On a frosty December morning in 1763, a mob of frontiersmen from central Pennsylvania slaughtered the 14 remaining Conestoga people, completing a genocidal campaign against a people who had lived, unarmed, on a tract of land set aside by William Penn with the founding of Pennsylvania. Ghost River: The Fall and Rise of the Conestoga, a graphic novel and public art exhibition at the Library Company of Philadelphia that debuted this month, reinterprets this campaign, and its aftermath, from the perspective of the indigenous peoples at the center of this story.
We worked with The Inquirer to highlight the story of the Conestoga people and their enduring legacy. This is especially important during Native American Heritage Month and the Thanksgiving holiday — a day that often pays lip service to Native history — because the act triggered a series of remarkable events in Philadelphia.
The so-called “Paxton boys” marched on this city, where Moravian and Lenape peoples would be interned for more than a year. Quakers enlisted in a militia to defend the city from these marchers. And that most iconic Philadelphian, Benjamin Franklin, intervened to disband the mob and inaugurate one of colonial America’s first major print debates, the 1764 Paxton pamphlet war, when Paxton apologists and critics rushed to shape popular opinion by publishing pamphlets. While apologists falsely accused the Conestoga people of colluding with the Ohio Country Lenape and Shawnee warriors, opponents accused the Paxton vigilantes of savage behavior. By the time colonists went to the polls that fall, the exchange ballooned into a bigger political debate about governance, representation, and settlement policy.
As with so many American narratives, the voice of the Native people was drowned out in these colonial recriminations and has since been buried in the snows of time.
But on a warm October afternoon in 2017, a scholar working at the Library Company of Philadelphia traveled to New Mexico to meet “Head Indigenerd” at Indigenous Comic Con (then in its sophomore year) to discuss a graphic novelization of the 1763 massacres, reimagined from the perspective of Native peoples. By foregrounding the indigenous experience of those events, this project would provide a richer understanding of a historical event that reshaped Pennsylvania’s politics and cast a template for the Manifest Destiny of the 19th century.
The result of that conversation is Ghost River: The Fall and Rise of the Conestoga, a graphic novel and public art exhibition at the Library Company of Philadelphia.
These three pages offer a glimpse at the art and values that animate this project.
The story begins at the true beginning — the Lenape origin story of Turtle Island. This narrative presents the land as the shell of a great turtle who raised its back from the waters to feel the warmth of the sun. In the image presented here, the opening spread of the graphic novel, artist Weshoyot Alvitre (Tongva) grounds our narrative in Native time and space. Working with Curtis Zuniga, a Lenape elder and adviser to the project, we opted to retell the story of Turtle Island to situate the Conestoga People in a wider intellectual and social tradition shared by Haudenosaunee Peoples and many others across the region.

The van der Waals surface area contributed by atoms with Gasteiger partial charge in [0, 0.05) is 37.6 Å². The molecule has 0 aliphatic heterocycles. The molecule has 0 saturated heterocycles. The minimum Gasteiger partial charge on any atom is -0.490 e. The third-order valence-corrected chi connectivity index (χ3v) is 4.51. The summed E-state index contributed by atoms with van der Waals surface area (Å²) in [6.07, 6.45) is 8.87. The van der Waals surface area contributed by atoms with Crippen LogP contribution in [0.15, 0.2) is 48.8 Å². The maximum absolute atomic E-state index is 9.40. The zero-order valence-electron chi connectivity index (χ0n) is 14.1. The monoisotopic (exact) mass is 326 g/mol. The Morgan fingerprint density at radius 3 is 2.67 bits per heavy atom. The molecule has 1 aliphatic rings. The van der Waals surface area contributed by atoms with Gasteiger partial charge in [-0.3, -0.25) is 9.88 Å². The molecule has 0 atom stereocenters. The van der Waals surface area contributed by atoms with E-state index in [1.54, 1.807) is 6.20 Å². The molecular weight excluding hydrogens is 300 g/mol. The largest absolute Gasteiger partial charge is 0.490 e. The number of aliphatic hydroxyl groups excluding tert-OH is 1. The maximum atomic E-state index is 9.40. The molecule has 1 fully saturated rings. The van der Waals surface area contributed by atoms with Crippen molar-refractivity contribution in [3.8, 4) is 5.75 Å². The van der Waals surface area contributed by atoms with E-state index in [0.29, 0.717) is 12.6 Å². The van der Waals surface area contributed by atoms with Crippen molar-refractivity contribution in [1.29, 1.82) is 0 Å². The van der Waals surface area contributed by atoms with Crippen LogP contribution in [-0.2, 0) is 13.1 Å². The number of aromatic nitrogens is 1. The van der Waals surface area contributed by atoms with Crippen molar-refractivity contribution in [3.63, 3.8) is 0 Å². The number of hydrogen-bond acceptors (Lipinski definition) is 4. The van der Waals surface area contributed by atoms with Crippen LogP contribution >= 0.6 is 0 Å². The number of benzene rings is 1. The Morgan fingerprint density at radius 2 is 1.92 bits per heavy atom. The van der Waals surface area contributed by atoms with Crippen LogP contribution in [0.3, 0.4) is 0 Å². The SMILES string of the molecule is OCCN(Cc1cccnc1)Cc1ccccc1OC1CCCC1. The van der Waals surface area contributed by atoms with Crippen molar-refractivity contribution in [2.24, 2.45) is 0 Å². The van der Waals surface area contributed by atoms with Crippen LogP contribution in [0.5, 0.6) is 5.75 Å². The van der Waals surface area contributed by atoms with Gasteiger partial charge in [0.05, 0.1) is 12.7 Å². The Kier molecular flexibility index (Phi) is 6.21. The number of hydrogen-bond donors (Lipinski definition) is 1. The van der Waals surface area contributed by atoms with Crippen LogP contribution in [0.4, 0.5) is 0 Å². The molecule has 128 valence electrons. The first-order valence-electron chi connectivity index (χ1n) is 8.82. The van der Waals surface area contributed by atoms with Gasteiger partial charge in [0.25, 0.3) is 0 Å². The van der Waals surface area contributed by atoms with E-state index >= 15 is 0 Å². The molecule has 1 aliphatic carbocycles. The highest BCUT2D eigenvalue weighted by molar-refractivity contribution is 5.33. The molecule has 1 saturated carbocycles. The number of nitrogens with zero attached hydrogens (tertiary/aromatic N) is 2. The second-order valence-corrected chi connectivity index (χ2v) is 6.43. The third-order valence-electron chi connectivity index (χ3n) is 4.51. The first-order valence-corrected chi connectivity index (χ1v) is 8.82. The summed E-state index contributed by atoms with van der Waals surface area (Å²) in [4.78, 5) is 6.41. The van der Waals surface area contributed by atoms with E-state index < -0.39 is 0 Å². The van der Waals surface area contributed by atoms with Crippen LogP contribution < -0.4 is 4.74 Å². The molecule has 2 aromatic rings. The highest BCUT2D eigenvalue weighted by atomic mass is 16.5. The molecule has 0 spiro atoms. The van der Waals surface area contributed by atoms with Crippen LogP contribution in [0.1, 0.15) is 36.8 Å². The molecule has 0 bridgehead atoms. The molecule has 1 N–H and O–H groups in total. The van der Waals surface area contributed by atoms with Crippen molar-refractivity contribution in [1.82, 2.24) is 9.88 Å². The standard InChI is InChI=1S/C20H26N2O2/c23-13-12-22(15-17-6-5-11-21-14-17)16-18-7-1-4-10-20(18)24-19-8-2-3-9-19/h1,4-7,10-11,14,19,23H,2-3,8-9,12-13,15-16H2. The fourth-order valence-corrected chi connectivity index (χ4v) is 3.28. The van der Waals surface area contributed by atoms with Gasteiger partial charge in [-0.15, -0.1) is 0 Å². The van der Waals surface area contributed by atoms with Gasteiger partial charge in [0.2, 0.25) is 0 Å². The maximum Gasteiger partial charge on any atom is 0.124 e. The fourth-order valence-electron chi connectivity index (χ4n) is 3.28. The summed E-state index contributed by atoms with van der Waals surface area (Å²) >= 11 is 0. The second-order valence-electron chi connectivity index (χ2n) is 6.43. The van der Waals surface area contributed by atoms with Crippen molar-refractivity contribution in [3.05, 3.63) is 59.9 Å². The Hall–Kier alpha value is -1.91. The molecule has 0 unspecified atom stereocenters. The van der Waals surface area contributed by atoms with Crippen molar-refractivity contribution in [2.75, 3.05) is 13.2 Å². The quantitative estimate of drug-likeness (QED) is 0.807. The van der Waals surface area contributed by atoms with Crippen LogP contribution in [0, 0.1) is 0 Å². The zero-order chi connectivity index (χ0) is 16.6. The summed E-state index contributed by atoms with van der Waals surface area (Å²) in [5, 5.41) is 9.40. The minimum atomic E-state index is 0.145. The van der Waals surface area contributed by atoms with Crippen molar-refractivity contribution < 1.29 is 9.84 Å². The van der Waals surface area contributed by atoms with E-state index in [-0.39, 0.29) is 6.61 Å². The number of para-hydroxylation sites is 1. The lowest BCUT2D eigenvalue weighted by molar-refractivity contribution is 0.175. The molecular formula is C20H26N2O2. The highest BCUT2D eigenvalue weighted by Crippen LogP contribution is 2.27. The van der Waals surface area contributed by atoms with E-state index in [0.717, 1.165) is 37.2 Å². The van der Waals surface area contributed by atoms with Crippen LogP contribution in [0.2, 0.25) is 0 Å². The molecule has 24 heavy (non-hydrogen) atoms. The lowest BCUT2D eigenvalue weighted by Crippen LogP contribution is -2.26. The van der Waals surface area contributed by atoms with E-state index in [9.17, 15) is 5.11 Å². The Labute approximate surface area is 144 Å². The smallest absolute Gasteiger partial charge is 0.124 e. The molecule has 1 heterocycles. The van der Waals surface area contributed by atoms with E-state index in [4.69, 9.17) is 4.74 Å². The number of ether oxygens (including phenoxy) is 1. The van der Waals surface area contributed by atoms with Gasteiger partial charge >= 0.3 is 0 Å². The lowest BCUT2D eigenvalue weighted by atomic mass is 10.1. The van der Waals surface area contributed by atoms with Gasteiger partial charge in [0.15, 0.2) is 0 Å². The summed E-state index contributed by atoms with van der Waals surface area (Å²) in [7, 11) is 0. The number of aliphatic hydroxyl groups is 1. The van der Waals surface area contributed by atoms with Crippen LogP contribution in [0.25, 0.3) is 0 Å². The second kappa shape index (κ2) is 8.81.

At the same time, Alvitre particularized the origin story by integrating petroglyphs from rocks in the Susquehanna. Turtle Island serves as an invocation to the Conestoga people and a dedication to surviving kin, who sustain traditional practices, language, and memory through organizations like the Circle Legacy Center in Lancaster.
The second page could be titled Resistance. It shows the second attack on the Conestoga in the yard behind a Lancaster workhouse. When we set out to tell the story of the massacres of the Conestoga, we didn’t want to fetishize the tragedy. Instead, we wanted to highlight how the Conestoga people — and their kin interned in Philadelphia — embodied resilience. The Conestoga people didn’t die as victims. By the time they were removed to the site of the second attack, they would have known the dangers that awaited them. In Ghost River, the Conestoga people rise to face their aggressors.
The concept of Native peoples victimized and eventually erased by the wheels of westward conquest has long been a trope in popular media, including the engravings and political cartoons of the time. These records make conquest feel necessary or even inevitable.
By showing a people standing to meet their aggressors with resolve, we sought to create a new image rooted in resistance, agency, and self-determination. This image foreshadows the final pages of the book, which look ahead to the living kin of the present. Despite centuries of displacement and erasure, indigenous peoples have survived, thrived, and continued to tell their stories.
To treat the Paxton massacres as the genocide of Conestoga fails to account for the resiliency that this community had achieved through relocation, assimilation, and intermarriage. As local indigenous peoples at Circle Legacy Center repeated during our research trips to Lancaster, “We’re still here.”
We dedicate our final spread to those contemporary Native peoples, who we see meeting, remembering, and sustaining traditions. As the script of Ghost River evolved over the last eighteen months, we consulted regularly with Circle Legacy Center members who identify as Delaware, Lenape, Munsee, Onondaga, and Haliwa-Saponi. We’ve visited them at Mennonite Church in Lancaster. We’ve talked on the phone. We’ve broken bread together.
Ghost River is not a eulogy for some lost tribe; it’s an act of active and ongoing recollection sustained by and responsible to living, breathing people.
Visit the Library Company of Philadelphia before April 10 to explore the exhibition or purchase a copy of Ghost River: The Fall and Rise of the Conestoga.